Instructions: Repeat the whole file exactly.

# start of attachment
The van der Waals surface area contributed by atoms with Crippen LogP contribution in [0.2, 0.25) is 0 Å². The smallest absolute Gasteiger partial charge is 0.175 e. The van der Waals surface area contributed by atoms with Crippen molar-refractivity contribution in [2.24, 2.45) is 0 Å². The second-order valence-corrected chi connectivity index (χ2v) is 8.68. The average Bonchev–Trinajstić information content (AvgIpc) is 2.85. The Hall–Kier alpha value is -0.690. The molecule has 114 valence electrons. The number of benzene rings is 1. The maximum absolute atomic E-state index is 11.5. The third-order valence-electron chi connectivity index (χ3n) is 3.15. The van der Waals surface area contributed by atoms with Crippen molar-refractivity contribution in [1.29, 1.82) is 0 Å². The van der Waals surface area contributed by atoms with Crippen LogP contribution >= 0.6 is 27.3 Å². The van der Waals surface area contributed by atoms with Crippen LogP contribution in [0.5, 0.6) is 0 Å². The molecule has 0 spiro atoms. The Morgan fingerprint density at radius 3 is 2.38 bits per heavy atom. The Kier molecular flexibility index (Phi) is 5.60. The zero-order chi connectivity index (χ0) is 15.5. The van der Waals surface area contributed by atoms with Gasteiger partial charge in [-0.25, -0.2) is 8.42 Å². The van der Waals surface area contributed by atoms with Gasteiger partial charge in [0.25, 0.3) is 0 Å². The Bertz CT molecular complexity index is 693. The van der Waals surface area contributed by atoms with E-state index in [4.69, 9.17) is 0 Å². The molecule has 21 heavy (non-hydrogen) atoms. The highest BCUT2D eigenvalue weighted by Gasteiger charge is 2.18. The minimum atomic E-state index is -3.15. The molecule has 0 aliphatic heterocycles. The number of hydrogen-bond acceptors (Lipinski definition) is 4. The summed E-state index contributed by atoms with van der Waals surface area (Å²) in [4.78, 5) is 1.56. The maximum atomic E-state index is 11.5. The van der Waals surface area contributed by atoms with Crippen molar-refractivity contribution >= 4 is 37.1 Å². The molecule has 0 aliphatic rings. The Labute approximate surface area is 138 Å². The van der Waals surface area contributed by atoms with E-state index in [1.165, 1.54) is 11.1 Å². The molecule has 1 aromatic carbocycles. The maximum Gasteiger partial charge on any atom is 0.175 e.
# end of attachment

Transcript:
The van der Waals surface area contributed by atoms with Crippen LogP contribution in [0.2, 0.25) is 0 Å². The smallest absolute Gasteiger partial charge is 0.175 e. The van der Waals surface area contributed by atoms with Crippen molar-refractivity contribution in [2.24, 2.45) is 0 Å². The second-order valence-corrected chi connectivity index (χ2v) is 8.68. The average Bonchev–Trinajstić information content (AvgIpc) is 2.85. The Hall–Kier alpha value is -0.690. The molecule has 114 valence electrons. The number of benzene rings is 1. The maximum absolute atomic E-state index is 11.5. The third-order valence-electron chi connectivity index (χ3n) is 3.15. The van der Waals surface area contributed by atoms with Crippen molar-refractivity contribution in [1.29, 1.82) is 0 Å². The van der Waals surface area contributed by atoms with Crippen LogP contribution >= 0.6 is 27.3 Å². The van der Waals surface area contributed by atoms with Crippen LogP contribution in [0.5, 0.6) is 0 Å². The molecule has 0 spiro atoms. The Morgan fingerprint density at radius 3 is 2.38 bits per heavy atom. The Kier molecular flexibility index (Phi) is 5.60. The zero-order chi connectivity index (χ0) is 15.5. The van der Waals surface area contributed by atoms with Gasteiger partial charge in [-0.25, -0.2) is 8.42 Å². The van der Waals surface area contributed by atoms with Gasteiger partial charge in [0.25, 0.3) is 0 Å². The Bertz CT molecular complexity index is 693. The van der Waals surface area contributed by atoms with E-state index in [4.69, 9.17) is 0 Å². The molecule has 21 heavy (non-hydrogen) atoms. The highest BCUT2D eigenvalue weighted by Gasteiger charge is 2.18. The minimum atomic E-state index is -3.15. The molecule has 0 aliphatic heterocycles. The number of hydrogen-bond acceptors (Lipinski definition) is 4. The summed E-state index contributed by atoms with van der Waals surface area (Å²) in [4.78, 5) is 1.56. The maximum atomic E-state index is 11.5. The van der Waals surface area contributed by atoms with Crippen molar-refractivity contribution >= 4 is 37.1 Å². The molecule has 0 aliphatic rings. The Labute approximate surface area is 138 Å². The van der Waals surface area contributed by atoms with E-state index in [1.165, 1.54) is 11.1 Å². The molecule has 1 aromatic carbocycles. The maximum Gasteiger partial charge on any atom is 0.175 e.